The Power of "Yes, and..."

Why trying to be devil's advocate all the time can be a pain

If you ask me, what makes a good team, I would simply answer, the degree in which you can align with each other, and build on each other’s ideas.

Some people call this “chemistry”. Some people call it “culture”. Some people call it “cohesion”. I would agree. Specifically, in my opinion, the number of times you build on top of each other’s ideas, simultaneously taking a bit of risk but trusting that into the the process.

I’ve had a time when one of my team members was perceived as “constantly throwing a spanner to the wheel”. What this means is that this person constantly pushed the panic buttons in the team, by continually challenging in a negative way. Of course, a different perspective is always appreciated but doing it constantly without trusting the process and taking a bit of risk in letting things go as planned, could derail the team motivation.

It becomes worse when one is a leader. Anything you say to the team that is perceived a constant disagreement or re-direction, would render you being disagreeable. When you are a leader, people look up to you for direction, and it’s possible that they might just listen to you and follow you out of fear.

I think of this degree of alignment through the lens of how often the team use the word “yes, and…”, in spirit, and literally.

The word “yes, and…” is a powerful connector and idea builder. It allows you to think more positively and thoroughly about the other party’s intent, trust the intent, and try to build upon the intent. Whereas if you say, “no, but” or even “yes, but” you’re mentally ending and dismissing the intent even if you don’t intend to do it.

Imagine this conversation.

YES, AND

“Hey, let’s use design option A.”

“Yes, and we can probably put some ideas from design option B, as some of them test well with users.”

Compare it to:

YES, BUT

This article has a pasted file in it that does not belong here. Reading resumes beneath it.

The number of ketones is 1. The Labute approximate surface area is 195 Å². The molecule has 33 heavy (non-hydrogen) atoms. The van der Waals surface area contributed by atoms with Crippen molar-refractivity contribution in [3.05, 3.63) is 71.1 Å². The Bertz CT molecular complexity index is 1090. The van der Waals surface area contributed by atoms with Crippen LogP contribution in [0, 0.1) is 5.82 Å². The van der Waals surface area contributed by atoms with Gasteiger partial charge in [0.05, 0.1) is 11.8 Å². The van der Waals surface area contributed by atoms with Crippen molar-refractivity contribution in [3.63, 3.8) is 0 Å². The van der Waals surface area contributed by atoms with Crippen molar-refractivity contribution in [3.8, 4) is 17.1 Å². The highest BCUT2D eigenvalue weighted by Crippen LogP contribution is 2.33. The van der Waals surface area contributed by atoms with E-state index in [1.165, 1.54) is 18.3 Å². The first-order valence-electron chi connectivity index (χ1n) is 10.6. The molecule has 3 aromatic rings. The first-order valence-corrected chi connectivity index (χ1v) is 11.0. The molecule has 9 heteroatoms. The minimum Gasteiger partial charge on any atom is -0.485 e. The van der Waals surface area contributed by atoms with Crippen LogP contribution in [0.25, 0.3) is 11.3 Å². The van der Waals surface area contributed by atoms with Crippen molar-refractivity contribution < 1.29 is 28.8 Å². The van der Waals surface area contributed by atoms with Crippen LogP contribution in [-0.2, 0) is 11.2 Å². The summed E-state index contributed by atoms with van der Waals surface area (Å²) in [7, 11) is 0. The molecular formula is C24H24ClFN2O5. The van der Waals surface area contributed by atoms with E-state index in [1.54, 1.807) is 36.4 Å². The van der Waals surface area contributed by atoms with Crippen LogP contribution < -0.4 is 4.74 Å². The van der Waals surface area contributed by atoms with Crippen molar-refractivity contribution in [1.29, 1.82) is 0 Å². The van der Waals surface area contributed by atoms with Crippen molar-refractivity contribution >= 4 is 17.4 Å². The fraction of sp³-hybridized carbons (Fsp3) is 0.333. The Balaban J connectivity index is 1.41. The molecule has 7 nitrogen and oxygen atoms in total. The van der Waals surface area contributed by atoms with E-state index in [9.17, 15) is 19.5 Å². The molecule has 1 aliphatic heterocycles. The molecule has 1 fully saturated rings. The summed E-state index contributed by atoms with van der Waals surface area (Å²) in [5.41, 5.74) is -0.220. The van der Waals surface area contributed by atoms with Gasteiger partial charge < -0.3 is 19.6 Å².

“Hey, let’s use design option A.”

“Yes, but how about some from option B that test well?”

Same outcome — they probably will end up design option A, with some design option B elements, but mentally, it’s different. The “yes, and” brings more positivity, while the “yes, but” feels like you’re having a mental barrier.

This kind of conversation can also kill potential interaction. Imagine this:

Hey, let’s use design option A.”

Yes, but that’s not the priority for now.”

This kills the conversation. Imagine if the answer was:

Yes, and I think we can potentially try to prioritise A for today and try B tomorrow, so that we can focus. What do you think?”

It creates a whole new dimension of opportunity to talk, and make the other party feel appreciated, hence increasing the opportunity for alignment.

Now, you might ask — what if I disagree? What if I’m the lead, and I need to demonstrate my authority (just kidding).

Yes you can do this. If you disagree or want to challenge, you can use:

“Yes, I think this is a possible idea, and I would also like to see more explorations in A, B & C.”

“Yes, I think this is a possible direction, another way I would love to challenge this is…”

Building alignment is hard, in an increasingly complex world and product, but it could start with the way we communicate to each other. It might not work all the time or you might not be consciously making this effort, but try some of the days and you’ll see how it works wonder.

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